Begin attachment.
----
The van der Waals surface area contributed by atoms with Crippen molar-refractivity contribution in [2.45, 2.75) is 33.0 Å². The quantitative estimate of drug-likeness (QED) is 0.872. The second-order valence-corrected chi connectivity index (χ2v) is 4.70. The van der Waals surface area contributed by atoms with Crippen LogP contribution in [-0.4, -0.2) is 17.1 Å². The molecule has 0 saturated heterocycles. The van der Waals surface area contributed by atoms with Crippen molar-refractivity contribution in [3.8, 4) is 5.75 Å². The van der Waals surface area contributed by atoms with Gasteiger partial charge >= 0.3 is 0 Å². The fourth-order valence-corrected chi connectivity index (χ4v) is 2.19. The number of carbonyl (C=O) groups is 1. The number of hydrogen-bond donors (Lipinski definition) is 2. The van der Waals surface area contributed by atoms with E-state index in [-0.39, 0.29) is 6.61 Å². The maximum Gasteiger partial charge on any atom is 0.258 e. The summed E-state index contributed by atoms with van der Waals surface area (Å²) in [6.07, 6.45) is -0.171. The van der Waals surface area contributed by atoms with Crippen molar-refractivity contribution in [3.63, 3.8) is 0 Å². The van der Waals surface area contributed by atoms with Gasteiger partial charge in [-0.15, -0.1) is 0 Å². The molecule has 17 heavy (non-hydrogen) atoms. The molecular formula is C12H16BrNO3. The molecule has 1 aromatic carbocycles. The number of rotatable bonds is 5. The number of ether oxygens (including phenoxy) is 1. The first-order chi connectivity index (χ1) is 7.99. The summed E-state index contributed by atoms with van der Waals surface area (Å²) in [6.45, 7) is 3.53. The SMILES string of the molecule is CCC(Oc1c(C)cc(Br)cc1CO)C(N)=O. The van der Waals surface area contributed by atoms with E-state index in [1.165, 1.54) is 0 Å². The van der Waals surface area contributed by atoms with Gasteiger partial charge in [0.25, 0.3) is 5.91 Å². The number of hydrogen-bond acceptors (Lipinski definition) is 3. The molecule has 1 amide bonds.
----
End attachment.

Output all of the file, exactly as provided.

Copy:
The van der Waals surface area contributed by atoms with Crippen molar-refractivity contribution in [2.45, 2.75) is 33.0 Å². The quantitative estimate of drug-likeness (QED) is 0.872. The second-order valence-corrected chi connectivity index (χ2v) is 4.70. The van der Waals surface area contributed by atoms with Crippen LogP contribution in [-0.4, -0.2) is 17.1 Å². The molecule has 0 saturated heterocycles. The van der Waals surface area contributed by atoms with Crippen molar-refractivity contribution in [3.8, 4) is 5.75 Å². The van der Waals surface area contributed by atoms with Gasteiger partial charge >= 0.3 is 0 Å². The fourth-order valence-corrected chi connectivity index (χ4v) is 2.19. The number of carbonyl (C=O) groups is 1. The number of hydrogen-bond donors (Lipinski definition) is 2. The van der Waals surface area contributed by atoms with E-state index in [-0.39, 0.29) is 6.61 Å². The maximum Gasteiger partial charge on any atom is 0.258 e. The summed E-state index contributed by atoms with van der Waals surface area (Å²) in [6.07, 6.45) is -0.171. The van der Waals surface area contributed by atoms with Crippen molar-refractivity contribution in [3.63, 3.8) is 0 Å². The van der Waals surface area contributed by atoms with Gasteiger partial charge in [-0.15, -0.1) is 0 Å². The molecule has 17 heavy (non-hydrogen) atoms. The molecular formula is C12H16BrNO3. The molecule has 1 aromatic carbocycles. The number of rotatable bonds is 5. The number of ether oxygens (including phenoxy) is 1. The first-order chi connectivity index (χ1) is 7.99. The summed E-state index contributed by atoms with van der Waals surface area (Å²) in [6.45, 7) is 3.53. The SMILES string of the molecule is CCC(Oc1c(C)cc(Br)cc1CO)C(N)=O. The van der Waals surface area contributed by atoms with E-state index in [1.165, 1.54) is 0 Å². The van der Waals surface area contributed by atoms with Gasteiger partial charge in [0.25, 0.3) is 5.91 Å². The number of hydrogen-bond acceptors (Lipinski definition) is 3. The molecule has 1 amide bonds.